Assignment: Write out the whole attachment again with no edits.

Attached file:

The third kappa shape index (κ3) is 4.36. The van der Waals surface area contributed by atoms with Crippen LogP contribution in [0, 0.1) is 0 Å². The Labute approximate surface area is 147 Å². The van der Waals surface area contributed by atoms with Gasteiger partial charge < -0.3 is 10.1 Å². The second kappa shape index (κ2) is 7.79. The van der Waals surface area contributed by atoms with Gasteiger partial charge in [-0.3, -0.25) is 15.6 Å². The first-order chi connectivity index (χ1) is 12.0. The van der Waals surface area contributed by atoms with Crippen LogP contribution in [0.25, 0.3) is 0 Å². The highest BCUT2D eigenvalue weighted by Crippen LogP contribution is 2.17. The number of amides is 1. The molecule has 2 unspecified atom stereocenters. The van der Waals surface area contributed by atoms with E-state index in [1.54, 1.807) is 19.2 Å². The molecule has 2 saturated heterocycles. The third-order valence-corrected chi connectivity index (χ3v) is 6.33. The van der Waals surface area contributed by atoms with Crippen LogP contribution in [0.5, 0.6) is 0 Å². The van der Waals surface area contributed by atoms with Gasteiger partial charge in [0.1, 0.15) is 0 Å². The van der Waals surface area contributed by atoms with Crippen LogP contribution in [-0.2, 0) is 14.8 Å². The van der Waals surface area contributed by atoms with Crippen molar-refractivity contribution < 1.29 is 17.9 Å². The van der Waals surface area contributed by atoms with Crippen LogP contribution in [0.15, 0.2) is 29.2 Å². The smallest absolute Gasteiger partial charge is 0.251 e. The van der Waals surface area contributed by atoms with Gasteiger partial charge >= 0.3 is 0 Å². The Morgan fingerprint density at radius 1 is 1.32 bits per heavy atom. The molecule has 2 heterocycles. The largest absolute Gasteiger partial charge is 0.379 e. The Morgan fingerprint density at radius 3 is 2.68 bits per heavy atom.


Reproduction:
The third kappa shape index (κ3) is 4.36. The van der Waals surface area contributed by atoms with Crippen LogP contribution in [0, 0.1) is 0 Å². The Labute approximate surface area is 147 Å². The van der Waals surface area contributed by atoms with Gasteiger partial charge < -0.3 is 10.1 Å². The second kappa shape index (κ2) is 7.79. The van der Waals surface area contributed by atoms with Gasteiger partial charge in [-0.3, -0.25) is 15.6 Å². The first-order chi connectivity index (χ1) is 12.0. The van der Waals surface area contributed by atoms with Crippen LogP contribution in [0.25, 0.3) is 0 Å². The highest BCUT2D eigenvalue weighted by Crippen LogP contribution is 2.17. The number of amides is 1. The molecule has 2 unspecified atom stereocenters. The van der Waals surface area contributed by atoms with E-state index in [1.54, 1.807) is 19.2 Å². The molecule has 2 saturated heterocycles. The third-order valence-corrected chi connectivity index (χ3v) is 6.33. The van der Waals surface area contributed by atoms with Crippen LogP contribution in [0.5, 0.6) is 0 Å². The van der Waals surface area contributed by atoms with Gasteiger partial charge in [0.1, 0.15) is 0 Å². The van der Waals surface area contributed by atoms with Crippen LogP contribution in [-0.2, 0) is 14.8 Å². The van der Waals surface area contributed by atoms with Crippen molar-refractivity contribution < 1.29 is 17.9 Å². The van der Waals surface area contributed by atoms with Crippen LogP contribution in [0.15, 0.2) is 29.2 Å². The smallest absolute Gasteiger partial charge is 0.251 e. The van der Waals surface area contributed by atoms with Gasteiger partial charge >= 0.3 is 0 Å². The Morgan fingerprint density at radius 1 is 1.32 bits per heavy atom. The molecule has 2 heterocycles. The largest absolute Gasteiger partial charge is 0.379 e. The Morgan fingerprint density at radius 3 is 2.68 bits per heavy atom.